We welcome guest writers to all of our Todayville platforms. Here’s a submission from Emily Folk. Emily is passionate about agricultural sustainability and more of her work can be found on her site, Conservation Folks. In this story, Emily Folk explains the USMCA Impact on Agriculture.
What Could USMCA Mean for Agriculture and Biotechnology?
The United States Mexico Canada Agreement (USMCA) has been in the news a lot lately. The leaders of the respective nations signed the trade agreement on November 30, 2019, and ratification is pending. You can think of the USMCA as an updated version of the North American Free Trade Agreement (NAFTA).
U.S. President Donald Trump vowed to renegotiate NAFTA after publicly speaking unfavourably about it. The USMCA is the result of that vow. The agreement spans several areas, such as the origin of automobile parts and new labor laws in Mexico that make it easier for workers to unionize. The USMCA also has a “sunset clause” that makes its terms expire after 16 years. Plus, every six years, the leaders of the countries involved must agree on whether to extend the deal.
Some agriculture-specific stipulations also exist within the USMCA. Additionally, the agreement notably mentions biotechnology. Here’s a closer look at how the USMCA might change these two industries.
More Exporting Opportunities for Farmers
One of the key points often mentioned about the USMCA is that parties expect the agreement to cause a $2 billion increase in U.S. agriculture exports, triggering a $65 billion rise in U.S. gross domestic product (GDP). Canada and Mexico are currently the top two exporting markets for American farmers, supporting more than 325,000 American jobs. In 2018, the food and agricultural exports destined for Canada and Mexico totaled more than $39.7 billion.
The USMCA also opens exporting opportunities that did not exist before. Now, U.S. dairy farmers will have expanded access to send products such as fluid and powdered milk, cheese and cream to Canadian parties. There will also no longer be U.S. tariffs on whey and margarine. This change is notable, considering the Canadian dairy market produced roughly 17% of the United States’ annual output over the past three years.
In exchange, Canada will give the United States new access to chicken and eggs, plus increased access to turkey. Plus, all other agriculture products traded between the U.S. and Mexico will be under a zero-tariff model.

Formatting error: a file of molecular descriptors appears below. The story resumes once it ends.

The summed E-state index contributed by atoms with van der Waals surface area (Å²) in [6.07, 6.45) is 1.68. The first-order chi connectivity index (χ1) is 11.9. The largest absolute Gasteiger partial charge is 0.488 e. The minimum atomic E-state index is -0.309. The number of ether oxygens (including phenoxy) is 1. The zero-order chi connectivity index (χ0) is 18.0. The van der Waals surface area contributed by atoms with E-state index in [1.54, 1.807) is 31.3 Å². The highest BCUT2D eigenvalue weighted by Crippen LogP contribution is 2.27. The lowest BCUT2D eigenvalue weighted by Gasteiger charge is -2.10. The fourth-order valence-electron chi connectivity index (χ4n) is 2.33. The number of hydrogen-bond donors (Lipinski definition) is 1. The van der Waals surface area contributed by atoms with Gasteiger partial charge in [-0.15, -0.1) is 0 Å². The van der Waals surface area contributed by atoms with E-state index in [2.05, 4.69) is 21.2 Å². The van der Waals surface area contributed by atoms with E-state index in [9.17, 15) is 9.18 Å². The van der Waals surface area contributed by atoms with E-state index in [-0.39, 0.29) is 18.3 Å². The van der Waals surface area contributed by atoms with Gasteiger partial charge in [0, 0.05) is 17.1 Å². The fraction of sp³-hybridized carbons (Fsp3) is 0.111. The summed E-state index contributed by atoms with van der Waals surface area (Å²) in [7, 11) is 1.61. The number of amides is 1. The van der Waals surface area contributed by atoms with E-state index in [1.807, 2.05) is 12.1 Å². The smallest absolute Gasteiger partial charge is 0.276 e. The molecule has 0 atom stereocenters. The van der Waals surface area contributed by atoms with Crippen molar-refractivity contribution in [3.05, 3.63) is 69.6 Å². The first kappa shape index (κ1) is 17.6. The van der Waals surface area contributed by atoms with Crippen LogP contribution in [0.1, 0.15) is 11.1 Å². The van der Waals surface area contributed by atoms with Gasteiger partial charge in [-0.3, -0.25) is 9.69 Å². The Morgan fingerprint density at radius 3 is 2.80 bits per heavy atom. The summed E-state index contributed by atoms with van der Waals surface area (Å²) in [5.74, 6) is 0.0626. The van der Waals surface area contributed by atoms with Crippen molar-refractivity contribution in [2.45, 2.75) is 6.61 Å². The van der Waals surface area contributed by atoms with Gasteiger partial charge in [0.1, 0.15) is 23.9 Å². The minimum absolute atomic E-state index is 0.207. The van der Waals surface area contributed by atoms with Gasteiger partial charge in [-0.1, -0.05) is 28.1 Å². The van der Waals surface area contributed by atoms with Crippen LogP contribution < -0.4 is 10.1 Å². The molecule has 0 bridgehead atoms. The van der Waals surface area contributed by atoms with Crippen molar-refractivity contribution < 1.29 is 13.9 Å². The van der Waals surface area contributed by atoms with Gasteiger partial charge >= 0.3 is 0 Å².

Moving Forward With Agricultural Biotechnology
Another improvement associated with the USMCA is that it looks at agricultural technology more broadly than other trade agreements have.
For example, the Trans-Pacific Partnership — a proposed trade agreement between 12 nations — only addressed biotechnology regarding recombinant DNA (rDNA). That process involves joining the molecules from two different species, then inserting the product into a host to create new genetic combinations. Instead, the USMCA opens possibilities for all kinds of agricultural technology, including gene editing. Moving ahead with biotechnology could be crucial for addressing pressing matters that affect agriculture, such as water scarcity.
Approximately 700 million people suffer from water scarcity, and that number could double by 2025. Also, the agriculture industry is the greatest user of water. Things must change — both to address the growing water scarcity problem and to give farmers more options for growing things without using so much water.
Biotechnology has already helped, and it seems highly likely to continue spurring progress. In one example, scientists altered the expression of one gene common to all plants. This change led to a 25% increase in the plants’ water-use efficiency without adversely impacting yield or photosynthesis.
As part of the USMCA, Mexico, Canada and the United States agreed to improve information sharing and cooperation about biotechnology matters related to trade. That change could speed new developments, resulting in positive outcomes for all involved groups and the world at large.
Fairer Agricultural Grading Standards
A grading system for agricultural products defines trading procedures. For example, commercial buyers of a product grown in another country refer to the grading standards to set expectations about a product’s quality. The USMCA specifies that Canada will evaluate U.S. imported wheat and assign it a grade no less favourable than it would give Canadian-grown wheat.
Canada will also no longer require country of origin statements associated with inspection certificates or quality grades. The United States and Canada will discuss issues related to seed regulations under the USMCA, too.
Concerning Mexico and the United States, the two countries agreed to non-discriminatory grading standards and services. Moreover, a dialogue will begin between the two countries to flesh out the details for quality standards and grading regarding trade.